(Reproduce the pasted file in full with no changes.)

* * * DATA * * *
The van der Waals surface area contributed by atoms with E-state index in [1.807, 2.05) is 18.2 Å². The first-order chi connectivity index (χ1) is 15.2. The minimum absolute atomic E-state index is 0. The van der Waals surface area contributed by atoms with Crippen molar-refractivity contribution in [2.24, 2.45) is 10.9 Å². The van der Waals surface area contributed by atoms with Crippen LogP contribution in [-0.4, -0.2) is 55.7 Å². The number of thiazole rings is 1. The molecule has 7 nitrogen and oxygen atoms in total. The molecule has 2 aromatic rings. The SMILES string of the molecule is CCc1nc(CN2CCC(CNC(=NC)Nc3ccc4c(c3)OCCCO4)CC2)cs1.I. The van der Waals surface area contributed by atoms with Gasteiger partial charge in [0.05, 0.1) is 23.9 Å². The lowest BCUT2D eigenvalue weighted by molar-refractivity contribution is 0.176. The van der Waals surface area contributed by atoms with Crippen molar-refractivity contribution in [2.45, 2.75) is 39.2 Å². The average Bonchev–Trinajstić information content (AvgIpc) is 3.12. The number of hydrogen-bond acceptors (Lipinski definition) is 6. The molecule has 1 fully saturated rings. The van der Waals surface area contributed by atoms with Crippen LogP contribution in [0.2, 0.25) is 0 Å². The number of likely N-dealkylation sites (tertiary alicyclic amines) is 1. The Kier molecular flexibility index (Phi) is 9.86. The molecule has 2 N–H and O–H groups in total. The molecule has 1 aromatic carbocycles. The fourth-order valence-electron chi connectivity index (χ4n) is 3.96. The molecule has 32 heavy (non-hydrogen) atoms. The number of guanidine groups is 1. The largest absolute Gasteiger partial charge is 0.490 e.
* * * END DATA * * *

The van der Waals surface area contributed by atoms with E-state index in [1.807, 2.05) is 18.2 Å². The first-order chi connectivity index (χ1) is 15.2. The minimum absolute atomic E-state index is 0. The van der Waals surface area contributed by atoms with Crippen molar-refractivity contribution in [2.24, 2.45) is 10.9 Å². The van der Waals surface area contributed by atoms with Crippen LogP contribution in [-0.4, -0.2) is 55.7 Å². The number of thiazole rings is 1. The molecule has 7 nitrogen and oxygen atoms in total. The molecule has 2 aromatic rings. The SMILES string of the molecule is CCc1nc(CN2CCC(CNC(=NC)Nc3ccc4c(c3)OCCCO4)CC2)cs1.I. The van der Waals surface area contributed by atoms with Gasteiger partial charge in [0.05, 0.1) is 23.9 Å². The lowest BCUT2D eigenvalue weighted by molar-refractivity contribution is 0.176. The van der Waals surface area contributed by atoms with Crippen molar-refractivity contribution in [2.45, 2.75) is 39.2 Å². The average Bonchev–Trinajstić information content (AvgIpc) is 3.12. The number of hydrogen-bond acceptors (Lipinski definition) is 6. The molecule has 1 fully saturated rings. The van der Waals surface area contributed by atoms with Crippen LogP contribution in [0.2, 0.25) is 0 Å². The number of likely N-dealkylation sites (tertiary alicyclic amines) is 1. The Kier molecular flexibility index (Phi) is 9.86. The molecule has 2 N–H and O–H groups in total. The molecule has 1 aromatic carbocycles. The fourth-order valence-electron chi connectivity index (χ4n) is 3.96. The molecule has 32 heavy (non-hydrogen) atoms. The number of guanidine groups is 1. The largest absolute Gasteiger partial charge is 0.490 e.